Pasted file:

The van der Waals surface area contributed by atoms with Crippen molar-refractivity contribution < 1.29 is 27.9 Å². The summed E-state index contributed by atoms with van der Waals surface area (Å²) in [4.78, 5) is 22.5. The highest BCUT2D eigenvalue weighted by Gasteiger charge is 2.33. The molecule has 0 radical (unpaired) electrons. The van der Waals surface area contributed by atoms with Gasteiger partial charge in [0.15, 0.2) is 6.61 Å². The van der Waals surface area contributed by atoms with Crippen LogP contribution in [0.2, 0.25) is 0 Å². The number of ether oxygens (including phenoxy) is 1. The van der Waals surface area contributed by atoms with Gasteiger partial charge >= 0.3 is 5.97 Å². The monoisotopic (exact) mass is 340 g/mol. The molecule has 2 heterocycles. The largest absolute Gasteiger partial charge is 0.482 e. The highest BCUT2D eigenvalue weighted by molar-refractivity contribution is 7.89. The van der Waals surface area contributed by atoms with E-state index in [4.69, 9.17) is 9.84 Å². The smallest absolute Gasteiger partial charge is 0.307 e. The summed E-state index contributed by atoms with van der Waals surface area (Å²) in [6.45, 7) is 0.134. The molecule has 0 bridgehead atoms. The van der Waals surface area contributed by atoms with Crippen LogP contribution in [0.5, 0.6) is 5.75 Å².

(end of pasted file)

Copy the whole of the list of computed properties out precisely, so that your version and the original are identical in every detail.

The van der Waals surface area contributed by atoms with Crippen molar-refractivity contribution < 1.29 is 27.9 Å². The summed E-state index contributed by atoms with van der Waals surface area (Å²) in [4.78, 5) is 22.5. The highest BCUT2D eigenvalue weighted by Gasteiger charge is 2.33. The molecule has 0 radical (unpaired) electrons. The van der Waals surface area contributed by atoms with Gasteiger partial charge in [0.15, 0.2) is 6.61 Å². The van der Waals surface area contributed by atoms with Crippen LogP contribution in [0.2, 0.25) is 0 Å². The number of ether oxygens (including phenoxy) is 1. The van der Waals surface area contributed by atoms with Gasteiger partial charge >= 0.3 is 5.97 Å². The monoisotopic (exact) mass is 340 g/mol. The molecule has 2 heterocycles. The largest absolute Gasteiger partial charge is 0.482 e. The highest BCUT2D eigenvalue weighted by molar-refractivity contribution is 7.89. The van der Waals surface area contributed by atoms with E-state index in [4.69, 9.17) is 9.84 Å². The smallest absolute Gasteiger partial charge is 0.307 e. The summed E-state index contributed by atoms with van der Waals surface area (Å²) in [6.45, 7) is 0.134. The molecule has 0 bridgehead atoms. The van der Waals surface area contributed by atoms with Crippen LogP contribution in [0.5, 0.6) is 5.75 Å².